Budget - A Small Businesses View
Following the budget yesterday I have decided to write a brief article summarising the key points that will impact on our small business clients in the short term.
In his speech Mr Darling promised to help small businesses and said he was providing a £2.5bn package for this. His plans include:
• A One year cut in business rates for small businesses. The cut will be effective from October 2010 and is aimed at helping 500,000 small businesses. Eligible small businesses occupying properties with rateable values of up to £6,000 will pay NO business rates and business occupying premises with rateable vales between £6,000 and £12,000 will receive significant reductions in their rates. More information on how this is going to work in practice will be available shortly.
• Doubling the Annual Investment Allowance (AIA) for small businesses from £50,000 to £100,000. This looks great on paper however the reality is that the majority of small businesses will not benefit as they will not incur this much capital expenditure.
• Introducing a 100 per cent first year allowance for new and unused zero-emission goods vehicles a period of five years from April 2010. This will provide a great tax break if the available vehicles are fit for purpose. Additionally commercial vehicles already qualify for the current AIA which in effect provides relief at 100 per cent already.
• Doubling the limit for relief on capital gains tax for entrepreneurs to £2m. This may benefit a serial entrepreneur who builds and sells 'many' businesses but I would suggest will not benefit the majority of businesses as most small businesses would be unlikely to sell for anywhere near the original £1m limit let alone the new £2m limit.
• Extending the business payment support helpline which effectively gives business owners time to pay their taxes without incurring any additional surcharge or penalty.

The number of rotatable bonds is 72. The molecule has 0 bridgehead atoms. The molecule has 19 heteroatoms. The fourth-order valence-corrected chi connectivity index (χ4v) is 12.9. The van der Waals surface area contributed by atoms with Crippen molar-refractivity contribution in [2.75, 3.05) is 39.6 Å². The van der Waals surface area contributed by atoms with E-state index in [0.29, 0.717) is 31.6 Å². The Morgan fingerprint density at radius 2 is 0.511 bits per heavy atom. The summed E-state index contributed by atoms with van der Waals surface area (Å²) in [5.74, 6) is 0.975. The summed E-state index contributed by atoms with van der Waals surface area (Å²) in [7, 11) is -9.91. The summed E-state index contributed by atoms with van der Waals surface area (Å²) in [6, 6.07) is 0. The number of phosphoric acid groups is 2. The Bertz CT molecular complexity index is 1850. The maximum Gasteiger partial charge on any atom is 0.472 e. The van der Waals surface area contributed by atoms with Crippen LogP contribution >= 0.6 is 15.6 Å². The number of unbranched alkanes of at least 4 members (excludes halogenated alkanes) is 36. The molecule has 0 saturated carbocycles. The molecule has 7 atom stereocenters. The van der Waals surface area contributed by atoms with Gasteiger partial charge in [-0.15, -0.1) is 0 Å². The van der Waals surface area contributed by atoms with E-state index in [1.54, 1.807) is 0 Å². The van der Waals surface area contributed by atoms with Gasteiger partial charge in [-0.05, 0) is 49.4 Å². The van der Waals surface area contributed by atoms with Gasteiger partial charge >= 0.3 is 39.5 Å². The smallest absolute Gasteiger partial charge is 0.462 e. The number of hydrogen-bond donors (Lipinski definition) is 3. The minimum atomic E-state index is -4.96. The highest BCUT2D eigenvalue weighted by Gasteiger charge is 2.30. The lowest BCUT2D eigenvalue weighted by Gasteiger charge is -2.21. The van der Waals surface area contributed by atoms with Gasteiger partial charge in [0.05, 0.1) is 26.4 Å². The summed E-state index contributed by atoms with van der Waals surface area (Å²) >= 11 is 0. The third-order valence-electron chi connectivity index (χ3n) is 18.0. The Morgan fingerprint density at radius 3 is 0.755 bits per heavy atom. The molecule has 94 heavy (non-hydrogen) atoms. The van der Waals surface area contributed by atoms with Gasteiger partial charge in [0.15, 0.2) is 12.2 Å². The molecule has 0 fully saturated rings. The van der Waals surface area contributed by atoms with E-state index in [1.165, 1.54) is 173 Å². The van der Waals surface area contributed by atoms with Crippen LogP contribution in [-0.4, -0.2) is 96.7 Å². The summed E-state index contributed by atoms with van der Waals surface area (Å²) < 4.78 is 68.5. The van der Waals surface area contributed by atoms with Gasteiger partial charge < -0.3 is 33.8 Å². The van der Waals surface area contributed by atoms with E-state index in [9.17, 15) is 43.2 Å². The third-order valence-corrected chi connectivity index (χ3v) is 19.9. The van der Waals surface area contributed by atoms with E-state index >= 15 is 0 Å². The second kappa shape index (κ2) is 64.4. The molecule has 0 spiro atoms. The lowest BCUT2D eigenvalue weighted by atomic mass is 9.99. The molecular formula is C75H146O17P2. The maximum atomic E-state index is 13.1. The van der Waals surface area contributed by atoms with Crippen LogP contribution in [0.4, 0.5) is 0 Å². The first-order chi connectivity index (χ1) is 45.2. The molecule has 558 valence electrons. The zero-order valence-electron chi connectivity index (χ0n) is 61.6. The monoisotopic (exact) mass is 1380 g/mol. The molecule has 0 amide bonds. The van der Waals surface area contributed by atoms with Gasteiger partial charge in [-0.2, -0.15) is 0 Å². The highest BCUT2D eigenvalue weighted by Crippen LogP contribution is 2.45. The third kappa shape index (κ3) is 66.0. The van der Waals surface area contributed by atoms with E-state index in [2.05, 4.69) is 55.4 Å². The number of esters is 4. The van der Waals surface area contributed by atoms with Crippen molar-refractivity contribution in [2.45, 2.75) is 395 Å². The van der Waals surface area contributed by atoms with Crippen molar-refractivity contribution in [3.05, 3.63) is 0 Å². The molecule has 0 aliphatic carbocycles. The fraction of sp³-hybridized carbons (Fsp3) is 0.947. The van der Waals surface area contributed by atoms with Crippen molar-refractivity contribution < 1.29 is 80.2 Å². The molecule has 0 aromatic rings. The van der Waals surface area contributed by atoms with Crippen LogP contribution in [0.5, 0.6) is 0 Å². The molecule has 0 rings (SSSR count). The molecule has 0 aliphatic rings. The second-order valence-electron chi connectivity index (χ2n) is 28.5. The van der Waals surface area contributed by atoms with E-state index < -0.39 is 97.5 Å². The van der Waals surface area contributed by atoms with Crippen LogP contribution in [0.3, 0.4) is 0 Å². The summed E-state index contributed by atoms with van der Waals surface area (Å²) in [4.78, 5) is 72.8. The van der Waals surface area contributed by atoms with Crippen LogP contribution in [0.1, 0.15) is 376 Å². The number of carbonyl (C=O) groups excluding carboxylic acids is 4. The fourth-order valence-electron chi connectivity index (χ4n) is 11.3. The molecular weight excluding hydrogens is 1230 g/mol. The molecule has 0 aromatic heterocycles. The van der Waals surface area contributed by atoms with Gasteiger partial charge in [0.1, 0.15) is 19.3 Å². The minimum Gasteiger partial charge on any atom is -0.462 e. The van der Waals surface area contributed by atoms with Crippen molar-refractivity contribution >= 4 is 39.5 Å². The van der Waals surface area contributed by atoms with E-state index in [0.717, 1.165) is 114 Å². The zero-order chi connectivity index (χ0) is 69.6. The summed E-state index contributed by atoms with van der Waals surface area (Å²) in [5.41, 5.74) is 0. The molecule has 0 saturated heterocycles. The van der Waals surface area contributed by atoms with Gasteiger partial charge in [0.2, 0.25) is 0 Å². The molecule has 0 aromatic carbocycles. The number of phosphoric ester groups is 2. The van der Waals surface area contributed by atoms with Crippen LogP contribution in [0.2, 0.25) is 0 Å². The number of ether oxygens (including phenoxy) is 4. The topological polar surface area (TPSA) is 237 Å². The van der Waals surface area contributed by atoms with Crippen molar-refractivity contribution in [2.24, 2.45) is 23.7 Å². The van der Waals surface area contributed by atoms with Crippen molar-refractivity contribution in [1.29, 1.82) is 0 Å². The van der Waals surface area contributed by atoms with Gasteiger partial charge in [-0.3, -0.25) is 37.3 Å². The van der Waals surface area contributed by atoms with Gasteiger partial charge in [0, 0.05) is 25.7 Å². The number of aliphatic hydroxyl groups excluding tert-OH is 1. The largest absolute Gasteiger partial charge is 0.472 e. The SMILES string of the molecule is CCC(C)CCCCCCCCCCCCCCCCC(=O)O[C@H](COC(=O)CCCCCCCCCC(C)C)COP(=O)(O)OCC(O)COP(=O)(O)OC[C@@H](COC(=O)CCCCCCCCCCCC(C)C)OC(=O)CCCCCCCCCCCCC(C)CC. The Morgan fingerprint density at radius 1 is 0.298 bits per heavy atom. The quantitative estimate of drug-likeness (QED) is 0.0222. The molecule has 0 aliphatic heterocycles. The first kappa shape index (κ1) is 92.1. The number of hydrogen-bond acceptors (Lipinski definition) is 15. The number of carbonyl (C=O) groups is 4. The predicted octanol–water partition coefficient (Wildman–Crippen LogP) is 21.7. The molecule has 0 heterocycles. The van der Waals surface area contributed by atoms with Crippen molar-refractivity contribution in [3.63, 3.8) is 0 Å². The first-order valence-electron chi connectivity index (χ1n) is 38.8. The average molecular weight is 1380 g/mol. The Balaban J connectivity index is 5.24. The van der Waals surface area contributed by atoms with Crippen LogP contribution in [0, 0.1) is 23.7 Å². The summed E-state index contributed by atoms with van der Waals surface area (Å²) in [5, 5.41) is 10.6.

He also said that Lloyds and RBS (the part state owned banks) would provide additional funding of £94bn to small businesses which is great in principle however the proof will be in the banks carrying out this promise and providing much needed affordable funding to small businesses.
Without a doubt this was a political budget which in reality only delayed the pain. There was some tax breaks for small business in the short term whilst the reality is that in the long term taxes will rise. At the end of the day the whole process could be repeated again very soon if the Conservatives gain power at the forthcoming election.
The Conservatives have already pounced on the announcement to ‘freeze’ the basic personal allowance at the current rate of £6,475 stating that when inflation is taken into account this announcement effectively creates a ‘stealth tax’ which could cost 30 million tax payers an additional £50 a year.
Also ‘frozen’ was the starting point at which Inheritance Tax is paid and again in the longer term when taking inflation into account this will result it in an increase in the tax take.
There was also an announcement that from 6 April 2011 HMRC will also be able to ask for security payments from business owners before the business is permitted to operate a PAYE scheme. This is an add on to the rules that allow the same for VAT. The Tax Office tends to demand such payments where the business owners have previously been involved in a business that failed owing VAT.
A detailed budget report can be viewed on our website. ww.crumppearce.co.uk
This summary is designed as a guide only and Crump Pearce and Co can not accept any liability for any action taken as a result of reading this article. For detailed advice please contact your professional advisor.
Member since: 28th January 2011
I am a Chartered Certified Accountant and director of Crump Pearce & Co a local firm of accountants, business advisors and tax consultants.